Global Haiku • Fall 2014
Dr. Randy Brooks

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Jonathan Rieck

kasen renga:
from the sea we
come and go

haiku fiction:
A Stitch of Time


Budding Blooming Flourished

Jonathan Rieck

This is an introduction, of sorts. I'm not exactly good at these kinds of things. I can only hope that whatever pours onto this page will make sense to someone, if anyone, and hope that they will see what I see when it comes to writing haiku.

Writing something is more than just a few strokes of a pen on a page in a notebook. There's something so much more intimate to the development of thoughts, feelings, and ideas. Our creativity is molded to fit whichever container we choose to put it in, and we are the dictators of that small kingdom. Our writing is simply that – ours. There isn't really a right or wrong way. If it comes from you, if it comes from your heart, or if it's something that just fell onto the table, it's good. It's yours. It's as special as you want it to be.

I can remember numerous times in which I was called to write, be it from necessity or responsibility. But, I have found that writing is something that should be natural, like breathing. Writing should be as effortless and as timeless as the standards in the Great American Songbook. Writing should roll from your mind like the waves in the Caribbean.

For me, writing is much like a séance. Reviving something that has been omnipresent, but not quite in the consciousness. I often find myself going back to times in which life was simple, beautiful, and easy. But, there are other times in which I find myself writing about the darker torrents of the soul—we all have instances in our lives that we'd love but cannot forget. Reviving those memories and timespaces has always been cathartic. Writing should be that way, I think. Expressive, emotive, and filled with feeling.

Keeping this in mind, we do realize that haiku is not extensive or elaborate. Haiku plays cards with simplicity, the essence of true and raw beauty. I think that there's no better way to explain it. Writing haiku for me is finding the balance between me and the rest of the world. I yearn to be relatable, but I also tend to be confessional. Insert pieces of my life is always something that occurs when I write, and maybe that's because I'm a confessional person. But, there's absolutely nothing wrong with that. My haiku creates a small time capsule that I can reflect on, if I so choose to. In short, my haiku is me.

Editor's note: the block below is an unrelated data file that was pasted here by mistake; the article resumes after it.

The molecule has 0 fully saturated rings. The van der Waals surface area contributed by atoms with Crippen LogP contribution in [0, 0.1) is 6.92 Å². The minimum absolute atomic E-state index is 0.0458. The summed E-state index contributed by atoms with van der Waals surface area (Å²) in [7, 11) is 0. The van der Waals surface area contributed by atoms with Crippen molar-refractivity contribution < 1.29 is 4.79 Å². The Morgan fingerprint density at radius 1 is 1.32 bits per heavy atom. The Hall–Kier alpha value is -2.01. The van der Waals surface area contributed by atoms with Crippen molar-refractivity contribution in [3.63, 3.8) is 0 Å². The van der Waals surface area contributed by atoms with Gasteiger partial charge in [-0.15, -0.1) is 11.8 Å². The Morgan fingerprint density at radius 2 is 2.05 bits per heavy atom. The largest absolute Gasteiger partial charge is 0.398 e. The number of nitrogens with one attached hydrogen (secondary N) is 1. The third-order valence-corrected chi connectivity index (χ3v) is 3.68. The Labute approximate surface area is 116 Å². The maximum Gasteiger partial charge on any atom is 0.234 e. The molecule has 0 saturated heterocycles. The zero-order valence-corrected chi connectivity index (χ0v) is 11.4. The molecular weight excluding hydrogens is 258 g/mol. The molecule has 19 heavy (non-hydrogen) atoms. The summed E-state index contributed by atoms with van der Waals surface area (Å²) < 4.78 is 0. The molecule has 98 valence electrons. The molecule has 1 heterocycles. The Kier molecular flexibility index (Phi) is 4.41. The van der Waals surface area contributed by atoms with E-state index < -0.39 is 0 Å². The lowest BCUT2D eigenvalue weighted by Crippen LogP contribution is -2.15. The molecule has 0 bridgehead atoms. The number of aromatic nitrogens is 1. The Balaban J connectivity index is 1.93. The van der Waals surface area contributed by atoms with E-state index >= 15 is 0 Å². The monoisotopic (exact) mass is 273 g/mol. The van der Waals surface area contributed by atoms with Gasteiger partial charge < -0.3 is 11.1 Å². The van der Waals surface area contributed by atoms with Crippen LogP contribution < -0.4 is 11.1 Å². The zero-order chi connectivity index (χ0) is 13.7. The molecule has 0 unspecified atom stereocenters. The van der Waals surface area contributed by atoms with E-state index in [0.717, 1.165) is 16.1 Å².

Hopefully you've derived something from this. And, if you haven't, I apologize for the confusion and shackles that are my mind. But, I sincerely hope that you enjoy this little collection of mine. These are my proudest haiku, and they are all from a very sacred place within my heart. Enjoy.

Peace and love.

Jonathan is a very dear friend to me, one of my closest. It is an honor to put some of my words before his collection begins. Within his haiku, Life breathes freely. The sensations are vibrant, the pictures are realistic, and each snippet of experience brings us closer to knowing more about him and about ourselves. That's one of the beautiful things about Jonathan that shines through his words: he relates to so many people in many ways. His approach is often subtle, but afterwards, we find ourselves seeing sunspots. His haiku do not sit in the shadow of the person that he is. In them, love, fear, desire and hope are all illustrated; so are myriad other emotions. They are astounding haiku because they are written by Jonathan's soul, and that is indeed a beautiful thing.

Taylor Hagerdorn

bent in keen inspection
tadpoles plankton minnows

~ for Kimberly Jean

the sun also rises
even when I
fail to hear the call

she spoke of him—
he put the stars in her sky

basement piano;
I use the washing machine
to keep in time

shouldn't we love freely?
sparrows will always
find their way home.

~ for Taylor Rae

she lit my cigarette
outside the late night diner—
lasts are always bests.

~ for Courtney Eileen

she kept his picture
on her armoire forever
love of the old man and the sea

~ for Wing and Ginger


velvet skies—
our skin paler
in the moonlight

darkened kitchen
he fetched a beverage
"I don't hate you, you know."

we spoke of soulmates
under a bridge—
people have purpose

~ for Gabriela Rose

spent cigarette tossed
in the clouded air
my own shooting star

cheapest wine
from the drugstore
come as you are

running fingers
through my bedhead:
legs just as tangled


catching my breath
before the leap

couldn't cure a broken heart
this side of paradise

~ for Fitz

windier night
the sounds of gunfire:
a cup skirting the street

an elder man
plays chess in the cafe
happily alone

our affections
enclosed in palms
budding blooming flourished

~ for my dearest someone

string lights
reflecting on his glasses
andromeda's eyes

© 2014, Randy Brooks • Millikin University
All rights returned to authors upon publication.